of dour Puritan men against the prelates
with slanderous blows of the great water…

…as if a servant might possess a low power
to save souls from the monstrous jaws
of the watery beast that wing-spread doth
rise and bend over our whole company…

As the rough sea licks out bitten skin with salt tongue…

…and a great whale drifted along our side spouting water
as if it were God’s leviathan sleepily smoking his pipe at twilight…

Potter really seems to let her hair down when describing the animalistic gyrations of the ocean. I can’t help thinking she revels in the excuse to use the extended metaphors, auxiliary do forms, grammatical inversions, and personifications that contemporary poets, otherwise, wouldn’t dare use lest they sully their unassailable reputation for the boring. It’s in Potter’s use of language and imagery, rather than meter or rhyme, that she reminds us we’re in the 1600’s. That’s okay. I think it works and I think she manages the effect beautifully, not too much and not too little. Admittedly, it’s highly unlikely that a Jacobean servant would have narrated her life with such trenchant imagery or in such a poetic voice, but at some point one must grant that art’s job isn’t to be faithful but to be true.

Other than that, the reader will notice that poems aren’t punctuated. I’m not sure why Potter chose this affect, but I can theorize. One reason may be that she wanted to suggest Meanwell’s lack of education, that she’s not “booked”. Meanwell’s monologues plow from one thought to the next the way, perhaps, such an uneducated woman would speak. Another reason might be that Potter wants to make the reading a little more difficult, as if to suggest a different period of time and way of talking. Another is that Potter simply prefers to write that way. Some readers will be put off by this. I wasn’t.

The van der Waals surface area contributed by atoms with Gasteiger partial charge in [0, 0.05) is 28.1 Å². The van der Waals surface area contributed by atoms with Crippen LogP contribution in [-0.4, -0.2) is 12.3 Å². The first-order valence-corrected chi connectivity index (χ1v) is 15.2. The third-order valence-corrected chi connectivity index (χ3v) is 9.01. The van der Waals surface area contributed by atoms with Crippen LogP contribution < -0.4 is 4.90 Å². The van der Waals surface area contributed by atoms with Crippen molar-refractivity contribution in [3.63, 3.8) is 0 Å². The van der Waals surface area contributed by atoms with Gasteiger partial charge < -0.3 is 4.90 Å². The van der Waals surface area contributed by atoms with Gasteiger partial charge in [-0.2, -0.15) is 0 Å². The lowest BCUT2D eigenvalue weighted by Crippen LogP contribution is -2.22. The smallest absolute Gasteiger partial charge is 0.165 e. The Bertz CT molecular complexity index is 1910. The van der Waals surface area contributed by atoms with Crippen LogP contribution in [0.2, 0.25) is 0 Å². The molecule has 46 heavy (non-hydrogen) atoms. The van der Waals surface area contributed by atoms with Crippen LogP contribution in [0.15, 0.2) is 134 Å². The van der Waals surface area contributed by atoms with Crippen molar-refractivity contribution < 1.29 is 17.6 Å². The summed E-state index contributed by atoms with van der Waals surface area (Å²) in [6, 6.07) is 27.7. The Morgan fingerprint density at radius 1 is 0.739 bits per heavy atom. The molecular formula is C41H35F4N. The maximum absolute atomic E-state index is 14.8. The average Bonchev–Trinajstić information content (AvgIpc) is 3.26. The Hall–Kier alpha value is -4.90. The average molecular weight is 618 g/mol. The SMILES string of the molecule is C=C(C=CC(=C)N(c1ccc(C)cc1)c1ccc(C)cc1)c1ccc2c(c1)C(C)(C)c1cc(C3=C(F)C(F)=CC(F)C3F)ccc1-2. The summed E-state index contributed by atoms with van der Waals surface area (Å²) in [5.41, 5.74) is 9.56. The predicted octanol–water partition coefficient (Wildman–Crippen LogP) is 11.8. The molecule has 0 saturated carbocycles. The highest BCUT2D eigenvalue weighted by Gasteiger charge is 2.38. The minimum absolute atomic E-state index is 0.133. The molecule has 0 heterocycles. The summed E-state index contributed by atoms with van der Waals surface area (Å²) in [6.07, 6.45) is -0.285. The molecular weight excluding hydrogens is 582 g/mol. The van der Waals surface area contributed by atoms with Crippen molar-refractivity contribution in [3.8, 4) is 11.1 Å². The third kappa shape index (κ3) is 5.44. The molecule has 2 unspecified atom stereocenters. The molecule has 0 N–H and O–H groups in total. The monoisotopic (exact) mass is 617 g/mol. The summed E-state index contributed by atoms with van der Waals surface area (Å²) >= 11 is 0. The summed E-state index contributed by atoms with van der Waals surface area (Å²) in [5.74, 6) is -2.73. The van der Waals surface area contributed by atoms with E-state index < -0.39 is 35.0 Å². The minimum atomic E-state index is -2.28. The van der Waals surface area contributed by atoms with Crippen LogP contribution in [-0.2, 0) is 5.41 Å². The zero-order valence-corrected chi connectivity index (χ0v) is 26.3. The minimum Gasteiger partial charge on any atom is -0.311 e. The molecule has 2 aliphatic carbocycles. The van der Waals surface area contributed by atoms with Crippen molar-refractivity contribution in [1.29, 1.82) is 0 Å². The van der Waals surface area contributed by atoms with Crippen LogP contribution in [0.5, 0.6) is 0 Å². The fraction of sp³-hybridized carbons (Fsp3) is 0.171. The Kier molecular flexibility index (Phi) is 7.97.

When Meanwell is finally free to live her own life, the verse follows suite. The lines no longer imitate, in appearance, the blank verse or stanzas of the 1600’s, but the open and unstructured free verse of contemporary poetry.

Westward

In the back matter of the book, we’re told the following:

“Through Meanwell, the feelings of women, silecned during the midwife Anne Hutchinson’s fiery trial before the Puritan ministers, are finally acknowledged. In effect, the poems are about the making of an American rebel. Through her conflicted conscience, we witness Meanwell’s transformation from a powerless English waif to a mythic American who ultimately chooses wilderness over the civilization she has experienced.”

My own reading of Meanwell isn’t quite so pat, and that’s a good thing. There are no heroes in the book, least of all Meanwell, and that reminds me a little of Robert Frost and the characters in North of Boston. There’s a meanness and pettiness to Meanwell that makes her appealing and human. How could she be otherwise? In the poem Two Annes Have I served Half-Faithfully, Meanwell tells us something that Bradstreet Hutchinson has said.

once I heard her proclaim
that to be a woman was to be
blessed

that to be a woman was to possess mastery
of one’s own
body········one’s own
········mind

Jan, 25 2013 ~ Note: When I originally wrote the review, I incorrectly remembered that the above lines were spoken by Bradstreet. Potter sent me an E-Mail to correct me. She wrote: